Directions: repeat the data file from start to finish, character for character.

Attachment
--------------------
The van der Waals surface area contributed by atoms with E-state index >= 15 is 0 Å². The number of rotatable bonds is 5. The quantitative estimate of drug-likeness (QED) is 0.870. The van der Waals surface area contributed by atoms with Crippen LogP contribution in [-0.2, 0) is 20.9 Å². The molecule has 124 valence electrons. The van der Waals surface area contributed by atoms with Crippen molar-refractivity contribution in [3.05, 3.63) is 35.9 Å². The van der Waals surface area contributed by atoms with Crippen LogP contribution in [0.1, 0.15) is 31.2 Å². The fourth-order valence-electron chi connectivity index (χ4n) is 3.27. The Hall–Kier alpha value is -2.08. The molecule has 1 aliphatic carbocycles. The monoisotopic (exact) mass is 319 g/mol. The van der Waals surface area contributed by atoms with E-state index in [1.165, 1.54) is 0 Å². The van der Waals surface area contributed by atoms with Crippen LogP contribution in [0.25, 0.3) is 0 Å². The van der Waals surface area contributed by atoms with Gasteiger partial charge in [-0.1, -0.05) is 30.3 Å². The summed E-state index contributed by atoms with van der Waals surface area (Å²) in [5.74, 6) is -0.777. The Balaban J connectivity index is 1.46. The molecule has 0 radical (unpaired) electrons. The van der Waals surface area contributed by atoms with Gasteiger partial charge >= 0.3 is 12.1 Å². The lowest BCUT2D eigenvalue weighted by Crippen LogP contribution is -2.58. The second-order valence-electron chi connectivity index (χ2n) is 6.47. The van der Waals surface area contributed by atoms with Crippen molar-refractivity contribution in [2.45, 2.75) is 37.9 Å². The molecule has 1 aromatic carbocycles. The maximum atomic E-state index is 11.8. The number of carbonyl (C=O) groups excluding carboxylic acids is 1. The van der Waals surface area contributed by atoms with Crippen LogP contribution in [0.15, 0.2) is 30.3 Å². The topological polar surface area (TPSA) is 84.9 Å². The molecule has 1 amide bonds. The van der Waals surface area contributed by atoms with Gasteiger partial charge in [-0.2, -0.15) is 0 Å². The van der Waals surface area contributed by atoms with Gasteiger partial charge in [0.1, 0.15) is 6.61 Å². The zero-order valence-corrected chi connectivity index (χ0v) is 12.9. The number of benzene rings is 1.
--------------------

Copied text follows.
The van der Waals surface area contributed by atoms with E-state index >= 15 is 0 Å². The number of rotatable bonds is 5. The quantitative estimate of drug-likeness (QED) is 0.870. The van der Waals surface area contributed by atoms with Crippen LogP contribution in [-0.2, 0) is 20.9 Å². The molecule has 124 valence electrons. The van der Waals surface area contributed by atoms with Crippen molar-refractivity contribution in [3.05, 3.63) is 35.9 Å². The van der Waals surface area contributed by atoms with Crippen LogP contribution in [0.1, 0.15) is 31.2 Å². The fourth-order valence-electron chi connectivity index (χ4n) is 3.27. The Hall–Kier alpha value is -2.08. The molecule has 1 aliphatic carbocycles. The monoisotopic (exact) mass is 319 g/mol. The van der Waals surface area contributed by atoms with E-state index in [1.165, 1.54) is 0 Å². The van der Waals surface area contributed by atoms with Crippen LogP contribution in [0.25, 0.3) is 0 Å². The van der Waals surface area contributed by atoms with Gasteiger partial charge in [-0.1, -0.05) is 30.3 Å². The summed E-state index contributed by atoms with van der Waals surface area (Å²) in [5.74, 6) is -0.777. The Balaban J connectivity index is 1.46. The molecule has 0 radical (unpaired) electrons. The van der Waals surface area contributed by atoms with Gasteiger partial charge >= 0.3 is 12.1 Å². The lowest BCUT2D eigenvalue weighted by Crippen LogP contribution is -2.58. The second-order valence-electron chi connectivity index (χ2n) is 6.47. The van der Waals surface area contributed by atoms with Crippen molar-refractivity contribution in [2.45, 2.75) is 37.9 Å². The molecule has 1 aromatic carbocycles. The maximum atomic E-state index is 11.8. The number of carbonyl (C=O) groups excluding carboxylic acids is 1. The van der Waals surface area contributed by atoms with Crippen LogP contribution in [0.15, 0.2) is 30.3 Å². The topological polar surface area (TPSA) is 84.9 Å². The molecule has 1 amide bonds. The van der Waals surface area contributed by atoms with Gasteiger partial charge in [-0.2, -0.15) is 0 Å². The van der Waals surface area contributed by atoms with Gasteiger partial charge in [0.1, 0.15) is 6.61 Å². The zero-order valence-corrected chi connectivity index (χ0v) is 12.9. The number of benzene rings is 1.